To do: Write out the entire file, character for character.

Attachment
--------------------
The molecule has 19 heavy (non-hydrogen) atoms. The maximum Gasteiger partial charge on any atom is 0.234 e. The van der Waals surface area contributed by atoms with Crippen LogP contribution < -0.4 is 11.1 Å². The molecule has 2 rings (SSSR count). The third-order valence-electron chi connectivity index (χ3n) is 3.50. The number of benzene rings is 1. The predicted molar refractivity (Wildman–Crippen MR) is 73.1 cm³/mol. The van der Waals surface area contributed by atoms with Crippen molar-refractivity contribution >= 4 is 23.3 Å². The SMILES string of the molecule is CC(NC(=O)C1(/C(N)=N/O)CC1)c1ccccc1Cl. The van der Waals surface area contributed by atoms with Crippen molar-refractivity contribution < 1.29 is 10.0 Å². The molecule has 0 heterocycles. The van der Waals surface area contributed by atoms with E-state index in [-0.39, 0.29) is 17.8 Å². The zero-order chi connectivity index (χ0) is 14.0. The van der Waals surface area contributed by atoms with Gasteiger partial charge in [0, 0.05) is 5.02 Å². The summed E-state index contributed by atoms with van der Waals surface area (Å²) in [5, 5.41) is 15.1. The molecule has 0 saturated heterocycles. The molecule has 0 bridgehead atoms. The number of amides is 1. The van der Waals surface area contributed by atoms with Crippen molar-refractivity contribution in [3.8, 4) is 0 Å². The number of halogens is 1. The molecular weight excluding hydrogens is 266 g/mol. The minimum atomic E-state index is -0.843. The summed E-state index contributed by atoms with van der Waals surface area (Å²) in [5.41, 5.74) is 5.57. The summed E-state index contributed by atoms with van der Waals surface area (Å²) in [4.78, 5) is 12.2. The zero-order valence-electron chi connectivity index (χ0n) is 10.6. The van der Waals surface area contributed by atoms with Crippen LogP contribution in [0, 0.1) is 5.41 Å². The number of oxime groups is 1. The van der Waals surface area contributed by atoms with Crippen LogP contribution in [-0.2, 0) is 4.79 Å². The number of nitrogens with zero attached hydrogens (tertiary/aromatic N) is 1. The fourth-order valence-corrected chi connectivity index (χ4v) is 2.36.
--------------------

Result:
The molecule has 19 heavy (non-hydrogen) atoms. The maximum Gasteiger partial charge on any atom is 0.234 e. The van der Waals surface area contributed by atoms with Crippen LogP contribution < -0.4 is 11.1 Å². The molecule has 2 rings (SSSR count). The third-order valence-electron chi connectivity index (χ3n) is 3.50. The number of benzene rings is 1. The predicted molar refractivity (Wildman–Crippen MR) is 73.1 cm³/mol. The van der Waals surface area contributed by atoms with Crippen molar-refractivity contribution >= 4 is 23.3 Å². The SMILES string of the molecule is CC(NC(=O)C1(/C(N)=N/O)CC1)c1ccccc1Cl. The van der Waals surface area contributed by atoms with Crippen molar-refractivity contribution < 1.29 is 10.0 Å². The molecule has 0 heterocycles. The van der Waals surface area contributed by atoms with E-state index in [-0.39, 0.29) is 17.8 Å². The zero-order chi connectivity index (χ0) is 14.0. The van der Waals surface area contributed by atoms with Gasteiger partial charge in [0, 0.05) is 5.02 Å². The summed E-state index contributed by atoms with van der Waals surface area (Å²) in [5, 5.41) is 15.1. The molecule has 0 saturated heterocycles. The molecule has 0 bridgehead atoms. The number of amides is 1. The van der Waals surface area contributed by atoms with Crippen molar-refractivity contribution in [3.8, 4) is 0 Å². The number of halogens is 1. The molecular weight excluding hydrogens is 266 g/mol. The minimum atomic E-state index is -0.843. The summed E-state index contributed by atoms with van der Waals surface area (Å²) in [5.41, 5.74) is 5.57. The summed E-state index contributed by atoms with van der Waals surface area (Å²) in [4.78, 5) is 12.2. The zero-order valence-electron chi connectivity index (χ0n) is 10.6. The van der Waals surface area contributed by atoms with Crippen LogP contribution in [0, 0.1) is 5.41 Å². The number of oxime groups is 1. The van der Waals surface area contributed by atoms with Crippen LogP contribution in [-0.2, 0) is 4.79 Å². The number of nitrogens with zero attached hydrogens (tertiary/aromatic N) is 1. The fourth-order valence-corrected chi connectivity index (χ4v) is 2.36.